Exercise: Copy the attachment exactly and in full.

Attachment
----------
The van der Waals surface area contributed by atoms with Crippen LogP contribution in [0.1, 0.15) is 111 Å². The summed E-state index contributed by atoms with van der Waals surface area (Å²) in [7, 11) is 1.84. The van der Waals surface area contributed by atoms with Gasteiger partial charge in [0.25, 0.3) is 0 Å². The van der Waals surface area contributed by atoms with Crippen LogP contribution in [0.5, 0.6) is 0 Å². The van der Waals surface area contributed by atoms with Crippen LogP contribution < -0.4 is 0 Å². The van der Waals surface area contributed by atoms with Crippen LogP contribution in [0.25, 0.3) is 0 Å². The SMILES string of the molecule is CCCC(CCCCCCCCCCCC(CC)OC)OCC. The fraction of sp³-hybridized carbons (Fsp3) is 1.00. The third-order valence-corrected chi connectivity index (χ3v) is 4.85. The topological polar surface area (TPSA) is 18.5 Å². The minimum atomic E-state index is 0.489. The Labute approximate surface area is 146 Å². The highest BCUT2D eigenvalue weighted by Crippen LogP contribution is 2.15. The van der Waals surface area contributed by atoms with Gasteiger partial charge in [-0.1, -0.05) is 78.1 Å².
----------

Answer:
The van der Waals surface area contributed by atoms with Crippen LogP contribution in [0.1, 0.15) is 111 Å². The summed E-state index contributed by atoms with van der Waals surface area (Å²) in [7, 11) is 1.84. The van der Waals surface area contributed by atoms with Gasteiger partial charge in [0.25, 0.3) is 0 Å². The van der Waals surface area contributed by atoms with Crippen LogP contribution in [0.5, 0.6) is 0 Å². The van der Waals surface area contributed by atoms with Crippen LogP contribution < -0.4 is 0 Å². The van der Waals surface area contributed by atoms with Crippen LogP contribution in [0.25, 0.3) is 0 Å². The SMILES string of the molecule is CCCC(CCCCCCCCCCCC(CC)OC)OCC. The fraction of sp³-hybridized carbons (Fsp3) is 1.00. The third-order valence-corrected chi connectivity index (χ3v) is 4.85. The topological polar surface area (TPSA) is 18.5 Å². The minimum atomic E-state index is 0.489. The Labute approximate surface area is 146 Å². The highest BCUT2D eigenvalue weighted by Crippen LogP contribution is 2.15. The van der Waals surface area contributed by atoms with Gasteiger partial charge in [-0.1, -0.05) is 78.1 Å².